In response to buying military gensets, I wouldn’t. I have owned quite a few of them and my view is they take a really good genset and make it so complex its hard to work on let alone get parts for it. The wiring is usually the problem, very complex.
I purchased a [commercial] 6.5 Kubota last year and it is a super gen set. I run it on Bio Diesel and it cost about 10 cents per hr to run. One good place to look for these is the Light Towers web site. Check tool rental places for sales. Remove the gen set and use the trailer for tools or a Bug Out Trailer.
Here in the Midwest, the Purple Wave auction site has them fairly often. Recently a Kubota 6.5 sold for under $500. Stay simple when it comes to gensets. I have owned two of the Chinese Diesel gen sets and I do not recommended them. I have a 20 KW Detroit Diesel genset I run my sawmill with. These are excellent, very robust and inexpensive to work on and operate. The prices on these are going up though. I paid $2,000 for mine and it may be the best generator I have owned. I currently have seven gensets. For small ones, I recommend that folks go with the Kubota. – Surplus Jim
In response to today’s advice on surplus generators I’d like to share my experience with them to warn others. Over four months ago I purchased a surplus diesel 1986 3 KW Onan generator from GovLiquidation.com for emergency use in my house. I spent $500 and five hours of my time to get it but since the thing only had 120 hours on the meter and was built like a tank, I thought that it was worth the investment. I bought it fully expecting to spend couple of hundred dollars on a tune up to get it in working shape. But the thing is over 20 years old and did not start the way it was supposed to.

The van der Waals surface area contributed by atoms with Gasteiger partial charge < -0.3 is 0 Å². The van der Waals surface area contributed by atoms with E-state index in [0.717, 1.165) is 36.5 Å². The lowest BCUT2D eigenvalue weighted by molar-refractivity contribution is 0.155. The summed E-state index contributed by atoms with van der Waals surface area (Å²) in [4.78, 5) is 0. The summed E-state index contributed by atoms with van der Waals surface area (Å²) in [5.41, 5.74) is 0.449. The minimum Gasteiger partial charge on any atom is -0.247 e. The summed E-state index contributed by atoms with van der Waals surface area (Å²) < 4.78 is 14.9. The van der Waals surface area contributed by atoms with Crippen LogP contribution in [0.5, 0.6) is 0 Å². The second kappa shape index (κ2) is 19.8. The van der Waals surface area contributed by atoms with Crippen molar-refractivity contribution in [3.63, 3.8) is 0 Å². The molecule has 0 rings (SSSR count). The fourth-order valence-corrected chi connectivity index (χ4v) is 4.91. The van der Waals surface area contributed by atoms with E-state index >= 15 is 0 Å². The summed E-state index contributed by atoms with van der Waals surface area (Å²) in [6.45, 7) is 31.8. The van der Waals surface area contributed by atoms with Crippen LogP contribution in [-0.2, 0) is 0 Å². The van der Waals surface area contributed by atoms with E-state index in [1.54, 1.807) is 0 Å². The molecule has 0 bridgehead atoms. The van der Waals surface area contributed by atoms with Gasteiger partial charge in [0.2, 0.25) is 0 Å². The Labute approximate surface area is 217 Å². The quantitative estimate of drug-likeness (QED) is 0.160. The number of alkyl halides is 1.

My local small engine repair place that constantly repairs similar civilian devices started having trouble with it from the beginning. They told me that there is a short somewhere in the wiring but since all the wires are white, the manual that I downloaded and printed off the web was no help. They said that they would have to rewire the entire thing and it would cost over $1,000.
Next I tried the “local” Onan service center (100 miles away). They had no clue about it. Apparently Onan keeps their military and civilian models quite different by design and model numbers so the rep couldn’t even accept it for service or give me any parts information.
After that I took it to an auto repair shop that specializes in electric repairs. So far they have been able to identify that one of the panels had burned out and needs replacement but they have been having trouble finding the replacement panel. Currently they are trying to figure out a way to adapt a part from a different generator to make it work. The good news was that I knew I was in a friendly place when I recognized a guy from my rifle range and another guy who got excited when he saw a mil surplus generator and asked if it can be buried. Now I have a good feeling about the guys working on it.
Overall I would not recommend buying similar items unless you have the knowledge to do all the repairs yourself or unless you know a local repair shop that is accustomed to unusual projects. It has been four months and it is still a work in progress with no official estimate on the cost of repair or even if the repair is possible. Sincerely, – B.G.